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The Lord Chancellor: The Government believe that most legal advisers give fair and objective opinions on the merits of cases to enable the Legal Aid Board to decide whether to grant legal aid in accordance with the existing statutory criteria. The Bar Council has laid down guidelines that Counsel must follow when providing their opinions. The Government intend however, when the legislative opportunity arises, to strengthen the merits test, so that applicants' lawyers commit themselves in their assessment of the case to specific prospects of success, expressed as percentages, on the information available to them. This will be subject to an over-riding principle that the Legal Aid Board should only be recommended to support litigation which individual litigants, properly advised, and not eligible for legal aid, would support out of their own resources.
Some cases, assessed initially as having particular prospects of success, lose at trial. This does not necessarily mean that the initial assessment of their chances was unduly optimistic. Nonetheless, the Government are concerned that applicants' legal advisers do sometimes give unrealistic advice. My plans to tighten the merits test and to monitor providers performances, as part of the legal aid reforms, will reduce this. In addition, I also plan to restrict representation in medical negligence cases to a panel of quality-assured providers.
The Lord Chancellor: No. The role of the Legal Aid Board is not to adjudicate on the applicant's case, but to decide whether the applicant's case contains an issue of fact or law that is reasonable to submit to a court for decision.
The Board does not, however, rely exclusively on the advice of the applicant's legal representative. It assesses the merits of the application against a range of criteria, which are set out in Section 7 of the Notes for Guidance in the Legal Aid Handbook (Sweet and Maxwell, ISBN 0-421-60810-2). An assessment is made both of the legal merits of the case (the prospects of success for the claim) and its reasonableness, which is a wide and general test which can take into account all the factors which would influence a private client considering taking proceedings. It will include an assessment of the likely cost of the claim against the likely benefit. Benefit need not be exclusively monetary; it will include considerations of the importance of the case to the client. Each area office employs lawyers, who will assess the more difficult cases.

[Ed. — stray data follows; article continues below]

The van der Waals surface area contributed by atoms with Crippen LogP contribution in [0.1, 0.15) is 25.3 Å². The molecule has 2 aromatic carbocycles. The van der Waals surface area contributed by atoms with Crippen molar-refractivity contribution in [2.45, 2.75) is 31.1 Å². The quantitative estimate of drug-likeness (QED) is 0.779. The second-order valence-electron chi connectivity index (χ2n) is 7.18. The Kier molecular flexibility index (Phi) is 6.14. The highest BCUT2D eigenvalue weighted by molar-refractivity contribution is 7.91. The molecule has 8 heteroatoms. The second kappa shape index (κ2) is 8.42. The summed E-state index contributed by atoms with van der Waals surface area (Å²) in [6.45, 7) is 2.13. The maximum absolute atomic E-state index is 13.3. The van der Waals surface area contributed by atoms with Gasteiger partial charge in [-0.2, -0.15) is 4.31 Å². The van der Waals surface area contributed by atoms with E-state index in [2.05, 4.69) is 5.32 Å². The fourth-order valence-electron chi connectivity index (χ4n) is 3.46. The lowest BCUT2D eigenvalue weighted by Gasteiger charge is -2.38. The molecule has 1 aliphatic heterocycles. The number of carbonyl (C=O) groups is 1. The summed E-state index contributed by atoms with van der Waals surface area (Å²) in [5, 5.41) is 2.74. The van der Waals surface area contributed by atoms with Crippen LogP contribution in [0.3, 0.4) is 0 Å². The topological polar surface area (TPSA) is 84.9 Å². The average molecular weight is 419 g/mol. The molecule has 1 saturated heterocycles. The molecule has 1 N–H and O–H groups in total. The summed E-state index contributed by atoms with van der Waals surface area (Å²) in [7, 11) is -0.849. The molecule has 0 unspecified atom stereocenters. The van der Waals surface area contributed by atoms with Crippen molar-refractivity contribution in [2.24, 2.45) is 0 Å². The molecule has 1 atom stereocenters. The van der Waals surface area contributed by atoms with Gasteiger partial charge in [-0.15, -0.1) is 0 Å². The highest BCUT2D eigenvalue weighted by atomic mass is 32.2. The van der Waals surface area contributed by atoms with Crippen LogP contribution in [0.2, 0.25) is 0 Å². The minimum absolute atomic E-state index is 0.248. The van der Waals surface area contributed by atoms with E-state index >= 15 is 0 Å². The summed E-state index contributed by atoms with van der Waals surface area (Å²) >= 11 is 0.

In some circumstances, only a limited legal aid certificate will be granted, in order to establish more clearly the merits of the case. In a medical negligence case, for example, this may be to fund a medical report, and an opinion from counsel. The board may also, in exceptional circumstances, where a case is very complex and potentially very expensive, seek further information itself before making its decision on the merits, either in the form of commissioning its own legal or expert opinion on the case, or through inviting representations from the proposed opponent or third parties.
It is always open to the other side in a case to make representations to the board if it believes that the applicant's case lacks the merits required for legal aid to be granted. But the board alone remains responsible for the decision whether to grant legal aid, and the determining factor is ultimately the judgment of its own experienced staff. Legal Aid Act 1988: Section 17